ENG - English Course Descriptions
ENGLISH MAJORS WITH BRITISH and AMERICAN LITERATURE CONCENTRATION must meet the requirements in the following areas: A) ENG 210, ENG 211, ENG 226 and ENG 325; B) Two American courses from ENG 235, ENG 300, ENG 301, ENG 302, ENG 415, ENG 421 (at least one of the two must be ENG 300, ENG 301, ENG 302, or ENG 415); C) One single major author from ENG 324, ENG 331, ENG 447; D) One Early Period from ENG 326, ENG 335, ENG 340; E) One 19th Century from ENG 345, ENG 346; F) One Modern Period from ENG 350, ENG 410, ENG 416, ENG 440, ENG 445; G) One miscellaneous from ENG 336, ENG 375, ENG 404, ENG 409, ENG 430 or any additional course from B through F. H) Thesis ENG 434.
Is designed to help students become better writers. Students read and discuss classic and contemporary literary works used as models for their own writing. Students are introduced to a variety of writing activities throughout the course, including the four major discourses of writing (description, narration, exposition, and persuasion). Writing guidelines and rhetorical strategies are studied as students work through the stages of the writing process. Grammatical correctness and accuracy will be expected of student writing. Students build awareness of their own writing style.
Is designed to continue with the development of the student as writer. Concentration on the organizational structure of the thematic process equips the student with the necessary skills for any academic discourse. The research paper is emphasized, with guidelines and strategies for doing research. Students read and discuss classic and contemporary literary works used as models for their own writing. Students build awareness of their own writing styles. Grammatical correctness and accuracy will be expected of student writing.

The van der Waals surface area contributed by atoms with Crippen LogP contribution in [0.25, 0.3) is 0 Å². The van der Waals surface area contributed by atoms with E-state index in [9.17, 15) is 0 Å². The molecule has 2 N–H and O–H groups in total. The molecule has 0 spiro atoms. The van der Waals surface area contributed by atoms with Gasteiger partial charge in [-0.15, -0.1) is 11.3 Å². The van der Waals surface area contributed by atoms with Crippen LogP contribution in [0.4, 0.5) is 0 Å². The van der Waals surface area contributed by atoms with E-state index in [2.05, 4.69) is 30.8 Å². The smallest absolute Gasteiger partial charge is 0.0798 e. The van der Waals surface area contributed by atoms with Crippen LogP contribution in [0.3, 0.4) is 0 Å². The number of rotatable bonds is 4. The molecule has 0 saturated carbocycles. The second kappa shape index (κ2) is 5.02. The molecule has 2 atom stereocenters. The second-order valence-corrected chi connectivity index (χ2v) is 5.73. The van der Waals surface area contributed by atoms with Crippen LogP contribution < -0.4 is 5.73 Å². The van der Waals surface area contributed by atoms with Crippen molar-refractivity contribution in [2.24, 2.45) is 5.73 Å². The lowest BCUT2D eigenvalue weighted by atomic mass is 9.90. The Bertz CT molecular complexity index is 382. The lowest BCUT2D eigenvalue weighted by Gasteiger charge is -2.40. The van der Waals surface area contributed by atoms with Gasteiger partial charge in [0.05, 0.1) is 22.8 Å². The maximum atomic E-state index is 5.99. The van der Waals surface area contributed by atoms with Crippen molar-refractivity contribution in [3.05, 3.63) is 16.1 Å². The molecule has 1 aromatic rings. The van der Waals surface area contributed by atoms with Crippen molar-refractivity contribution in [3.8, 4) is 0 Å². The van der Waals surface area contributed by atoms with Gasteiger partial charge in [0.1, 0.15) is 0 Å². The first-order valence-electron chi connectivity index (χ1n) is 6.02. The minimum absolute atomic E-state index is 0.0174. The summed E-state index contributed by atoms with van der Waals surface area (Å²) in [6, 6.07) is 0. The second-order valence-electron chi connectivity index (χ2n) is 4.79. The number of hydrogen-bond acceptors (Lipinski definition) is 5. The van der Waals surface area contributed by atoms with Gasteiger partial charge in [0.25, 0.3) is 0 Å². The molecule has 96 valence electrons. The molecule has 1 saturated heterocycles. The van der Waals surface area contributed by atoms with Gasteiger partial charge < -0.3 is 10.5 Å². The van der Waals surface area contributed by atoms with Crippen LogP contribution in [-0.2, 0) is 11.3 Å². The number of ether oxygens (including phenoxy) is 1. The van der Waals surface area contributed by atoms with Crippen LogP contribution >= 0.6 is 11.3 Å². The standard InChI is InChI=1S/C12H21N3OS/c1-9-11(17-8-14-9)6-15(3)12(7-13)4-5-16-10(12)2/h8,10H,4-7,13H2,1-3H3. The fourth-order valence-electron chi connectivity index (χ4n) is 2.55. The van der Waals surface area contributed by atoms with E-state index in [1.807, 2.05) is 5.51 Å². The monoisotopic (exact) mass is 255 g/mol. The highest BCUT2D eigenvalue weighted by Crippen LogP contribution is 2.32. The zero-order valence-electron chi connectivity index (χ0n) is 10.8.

Serves as the department's gateway course to the study of literature, introducing students to fundamental generic questions and an array of current critical approaches to literature. Student work is focused upon the critical reading of one or two exemplary English language masterworks in each of three literary genres-poetry, drama, and prose fiction-in conjunction with the study of several significant critical essays devoted to each of these works. Evaluation is based upon several (at least three) student papers submitted during the course of the semester that stake out and defend a position on the literary work in relation to the critical approaches studied. Required of all English majors and education majors seeking AYA certification in English.
Is designed to improve the student's ability to read and appreciate poetry. By studying representative poems, the student can acquire knowledge of various kinds of poems, learn and practice a technique of critical reading, and understand the unique power that poetry exercises over the hearts and minds of men. (Does not meet upper-level major requirement.)